Taking kratom can cause adverse reactions in some people, including hostility, aggression, bloody diarrhea, excessive sweating and difficulty falling asleep. It can also lead to addiction and withdrawal symptoms, such as rhinorrhea, insomnia, anxiety, constricted affect, and jerky movements of the limbs.
The effects of kratom are dose-dependent. At higher doses, it binds to opioid receptors and produces sedative and euphoric effects.
In low doses, kratom acts as a stimulant and increases energy and stamina. In higher doses, it causes a more euphoric and anxiety-reducing effect. It has been reported to enhance feelings of social connectedness and empathy, a property that could help people overcome isolation and loneliness.
Some researchers have studied kratom’s effects in humans and found it to be generally safe at low doses. However, in high doses it can have side effects like sedation, nausea and vomiting and increased risk of seizures. It is also possible for kratom to be addictive and can lead to withdrawal symptoms when it is stopped abruptly.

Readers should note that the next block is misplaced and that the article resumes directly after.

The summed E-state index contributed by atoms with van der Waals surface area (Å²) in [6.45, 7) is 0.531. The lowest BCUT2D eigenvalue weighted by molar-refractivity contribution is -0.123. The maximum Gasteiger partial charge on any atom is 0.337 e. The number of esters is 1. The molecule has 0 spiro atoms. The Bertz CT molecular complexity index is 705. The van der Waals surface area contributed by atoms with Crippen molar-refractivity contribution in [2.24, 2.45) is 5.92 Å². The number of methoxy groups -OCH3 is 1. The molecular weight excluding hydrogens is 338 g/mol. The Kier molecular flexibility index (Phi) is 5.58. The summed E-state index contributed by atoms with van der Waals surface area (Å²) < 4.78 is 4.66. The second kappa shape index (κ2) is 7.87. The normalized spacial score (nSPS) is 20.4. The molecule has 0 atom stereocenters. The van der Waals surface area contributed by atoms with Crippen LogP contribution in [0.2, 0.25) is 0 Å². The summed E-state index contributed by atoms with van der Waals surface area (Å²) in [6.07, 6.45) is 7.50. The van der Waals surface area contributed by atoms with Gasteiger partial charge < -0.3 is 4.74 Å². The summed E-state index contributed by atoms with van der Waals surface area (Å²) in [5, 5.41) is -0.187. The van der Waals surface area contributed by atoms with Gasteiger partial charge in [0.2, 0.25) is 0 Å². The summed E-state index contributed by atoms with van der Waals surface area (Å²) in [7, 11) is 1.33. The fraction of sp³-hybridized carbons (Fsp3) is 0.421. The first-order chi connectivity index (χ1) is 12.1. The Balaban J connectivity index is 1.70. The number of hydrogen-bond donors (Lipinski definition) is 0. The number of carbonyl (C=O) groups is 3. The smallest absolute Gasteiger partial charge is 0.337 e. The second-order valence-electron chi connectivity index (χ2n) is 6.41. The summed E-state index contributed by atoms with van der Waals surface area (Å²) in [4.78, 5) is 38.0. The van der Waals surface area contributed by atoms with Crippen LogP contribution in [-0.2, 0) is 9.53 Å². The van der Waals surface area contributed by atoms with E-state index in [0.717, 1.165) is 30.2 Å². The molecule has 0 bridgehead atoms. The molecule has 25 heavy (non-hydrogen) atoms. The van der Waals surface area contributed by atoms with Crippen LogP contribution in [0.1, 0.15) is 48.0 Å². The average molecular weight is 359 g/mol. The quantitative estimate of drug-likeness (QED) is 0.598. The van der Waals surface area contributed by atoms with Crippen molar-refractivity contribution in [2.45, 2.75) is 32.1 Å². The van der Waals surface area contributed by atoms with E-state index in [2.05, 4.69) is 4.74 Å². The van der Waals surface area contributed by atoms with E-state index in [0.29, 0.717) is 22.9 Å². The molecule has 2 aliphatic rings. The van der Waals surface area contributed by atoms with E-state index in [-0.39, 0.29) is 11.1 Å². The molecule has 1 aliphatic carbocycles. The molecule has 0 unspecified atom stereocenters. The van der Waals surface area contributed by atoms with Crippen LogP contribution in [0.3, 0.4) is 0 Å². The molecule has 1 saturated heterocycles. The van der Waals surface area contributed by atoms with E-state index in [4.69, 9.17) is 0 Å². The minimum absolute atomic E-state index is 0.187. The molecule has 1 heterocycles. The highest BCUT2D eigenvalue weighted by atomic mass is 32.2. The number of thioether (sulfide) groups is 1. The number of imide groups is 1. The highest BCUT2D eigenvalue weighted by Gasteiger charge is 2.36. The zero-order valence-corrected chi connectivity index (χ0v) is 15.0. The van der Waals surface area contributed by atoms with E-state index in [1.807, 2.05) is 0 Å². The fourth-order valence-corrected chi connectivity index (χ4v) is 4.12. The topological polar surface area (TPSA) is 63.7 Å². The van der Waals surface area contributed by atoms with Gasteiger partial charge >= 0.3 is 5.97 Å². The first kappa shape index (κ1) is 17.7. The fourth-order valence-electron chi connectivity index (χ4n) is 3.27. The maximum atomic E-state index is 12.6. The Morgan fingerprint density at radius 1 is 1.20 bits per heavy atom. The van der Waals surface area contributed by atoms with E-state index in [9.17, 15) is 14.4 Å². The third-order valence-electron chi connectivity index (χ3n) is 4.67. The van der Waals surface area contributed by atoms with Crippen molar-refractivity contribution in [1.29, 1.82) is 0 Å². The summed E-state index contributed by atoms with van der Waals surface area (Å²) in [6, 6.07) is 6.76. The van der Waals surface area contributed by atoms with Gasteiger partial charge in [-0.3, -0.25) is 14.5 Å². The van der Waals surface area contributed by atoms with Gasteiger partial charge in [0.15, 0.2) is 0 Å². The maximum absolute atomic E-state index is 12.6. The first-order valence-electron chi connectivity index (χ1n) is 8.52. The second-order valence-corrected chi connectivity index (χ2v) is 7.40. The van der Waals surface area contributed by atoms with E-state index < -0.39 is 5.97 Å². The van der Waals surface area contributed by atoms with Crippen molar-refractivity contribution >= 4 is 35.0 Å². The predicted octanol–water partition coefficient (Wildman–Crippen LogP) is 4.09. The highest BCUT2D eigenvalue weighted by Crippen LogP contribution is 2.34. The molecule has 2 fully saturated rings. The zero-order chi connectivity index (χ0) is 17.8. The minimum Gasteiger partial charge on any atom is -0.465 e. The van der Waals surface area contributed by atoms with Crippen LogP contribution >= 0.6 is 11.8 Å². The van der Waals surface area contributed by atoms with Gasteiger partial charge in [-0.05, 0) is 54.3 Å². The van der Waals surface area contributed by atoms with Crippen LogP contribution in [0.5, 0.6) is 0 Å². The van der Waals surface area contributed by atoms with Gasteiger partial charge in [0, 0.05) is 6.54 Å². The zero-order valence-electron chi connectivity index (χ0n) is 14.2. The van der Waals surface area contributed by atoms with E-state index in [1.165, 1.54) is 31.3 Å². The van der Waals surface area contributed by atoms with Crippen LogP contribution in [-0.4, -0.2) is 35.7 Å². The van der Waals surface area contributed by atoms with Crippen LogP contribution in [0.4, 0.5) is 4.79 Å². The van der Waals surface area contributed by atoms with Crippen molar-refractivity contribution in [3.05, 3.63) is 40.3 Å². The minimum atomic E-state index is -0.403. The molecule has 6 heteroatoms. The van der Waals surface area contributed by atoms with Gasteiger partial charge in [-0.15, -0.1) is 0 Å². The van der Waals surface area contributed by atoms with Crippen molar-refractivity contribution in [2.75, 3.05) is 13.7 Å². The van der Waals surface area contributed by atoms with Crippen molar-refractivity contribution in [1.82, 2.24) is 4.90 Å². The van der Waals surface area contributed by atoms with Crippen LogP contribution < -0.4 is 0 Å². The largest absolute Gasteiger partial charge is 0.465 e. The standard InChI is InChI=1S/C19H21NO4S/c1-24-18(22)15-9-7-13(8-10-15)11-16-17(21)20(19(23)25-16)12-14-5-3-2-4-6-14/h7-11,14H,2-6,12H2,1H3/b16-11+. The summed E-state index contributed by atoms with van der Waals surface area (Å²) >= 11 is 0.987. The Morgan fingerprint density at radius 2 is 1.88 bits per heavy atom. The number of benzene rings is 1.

One study published in the Journal of Psychoactive Drugs tested 15 products advertised as kratom or that came up when the term “kratom” was searched online. The researchers found that all of the samples contained mitragynine, but none of them had the narcotic chemical 7-hydroxymitraginine, which is thought to have opioid-like effects.
The CDC has linked kratom to 91 deaths, but White says this claim should be viewed with skepticism because most of the victims had other drugs in their system at the time of death. He advises clinicians to educate patients about alternative, FDA-approved treatments for pain and anxiety, such as cognitive-behavioral therapy and buprenorphine for opioid use disorder.
Like many pain medications, kratom has opioid-like properties that can make it highly effective at relieving chronic pain. Studies in animals have shown that kratom acts on opioid receptors in the brain and central nervous system to reduce inflammation and pain.